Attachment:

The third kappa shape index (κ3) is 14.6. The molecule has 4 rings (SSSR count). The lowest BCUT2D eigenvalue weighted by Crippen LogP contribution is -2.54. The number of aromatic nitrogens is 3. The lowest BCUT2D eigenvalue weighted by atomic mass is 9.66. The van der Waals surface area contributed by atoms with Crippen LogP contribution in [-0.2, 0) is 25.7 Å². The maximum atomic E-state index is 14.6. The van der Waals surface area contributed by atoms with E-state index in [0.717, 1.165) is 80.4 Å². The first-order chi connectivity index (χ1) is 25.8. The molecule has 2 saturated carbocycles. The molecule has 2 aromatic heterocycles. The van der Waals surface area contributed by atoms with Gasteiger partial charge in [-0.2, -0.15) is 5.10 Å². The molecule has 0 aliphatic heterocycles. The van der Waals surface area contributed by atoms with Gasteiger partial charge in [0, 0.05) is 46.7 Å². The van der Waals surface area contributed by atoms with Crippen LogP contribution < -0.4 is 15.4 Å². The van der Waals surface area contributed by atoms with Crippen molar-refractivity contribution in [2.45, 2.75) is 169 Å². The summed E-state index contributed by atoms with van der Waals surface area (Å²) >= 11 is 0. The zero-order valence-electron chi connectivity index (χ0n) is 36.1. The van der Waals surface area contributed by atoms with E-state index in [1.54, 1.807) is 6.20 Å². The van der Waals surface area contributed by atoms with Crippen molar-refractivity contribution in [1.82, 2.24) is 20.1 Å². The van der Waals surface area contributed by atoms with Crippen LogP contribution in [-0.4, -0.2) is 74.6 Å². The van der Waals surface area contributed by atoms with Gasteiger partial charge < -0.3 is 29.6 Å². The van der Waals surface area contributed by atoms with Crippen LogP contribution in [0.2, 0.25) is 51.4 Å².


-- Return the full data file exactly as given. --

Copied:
The third kappa shape index (κ3) is 14.6. The molecule has 4 rings (SSSR count). The lowest BCUT2D eigenvalue weighted by Crippen LogP contribution is -2.54. The number of aromatic nitrogens is 3. The lowest BCUT2D eigenvalue weighted by atomic mass is 9.66. The van der Waals surface area contributed by atoms with Crippen LogP contribution in [-0.2, 0) is 25.7 Å². The maximum atomic E-state index is 14.6. The van der Waals surface area contributed by atoms with E-state index in [0.717, 1.165) is 80.4 Å². The first-order chi connectivity index (χ1) is 25.8. The molecule has 2 saturated carbocycles. The molecule has 2 aromatic heterocycles. The van der Waals surface area contributed by atoms with Gasteiger partial charge in [-0.2, -0.15) is 5.10 Å². The molecule has 0 aliphatic heterocycles. The van der Waals surface area contributed by atoms with Gasteiger partial charge in [0, 0.05) is 46.7 Å². The van der Waals surface area contributed by atoms with Crippen LogP contribution < -0.4 is 15.4 Å². The van der Waals surface area contributed by atoms with Crippen molar-refractivity contribution in [2.45, 2.75) is 169 Å². The summed E-state index contributed by atoms with van der Waals surface area (Å²) >= 11 is 0. The zero-order valence-electron chi connectivity index (χ0n) is 36.1. The van der Waals surface area contributed by atoms with E-state index in [1.54, 1.807) is 6.20 Å². The van der Waals surface area contributed by atoms with Crippen molar-refractivity contribution in [1.82, 2.24) is 20.1 Å². The van der Waals surface area contributed by atoms with Crippen LogP contribution in [-0.4, -0.2) is 74.6 Å². The van der Waals surface area contributed by atoms with Gasteiger partial charge < -0.3 is 29.6 Å². The van der Waals surface area contributed by atoms with Crippen LogP contribution in [0.2, 0.25) is 51.4 Å².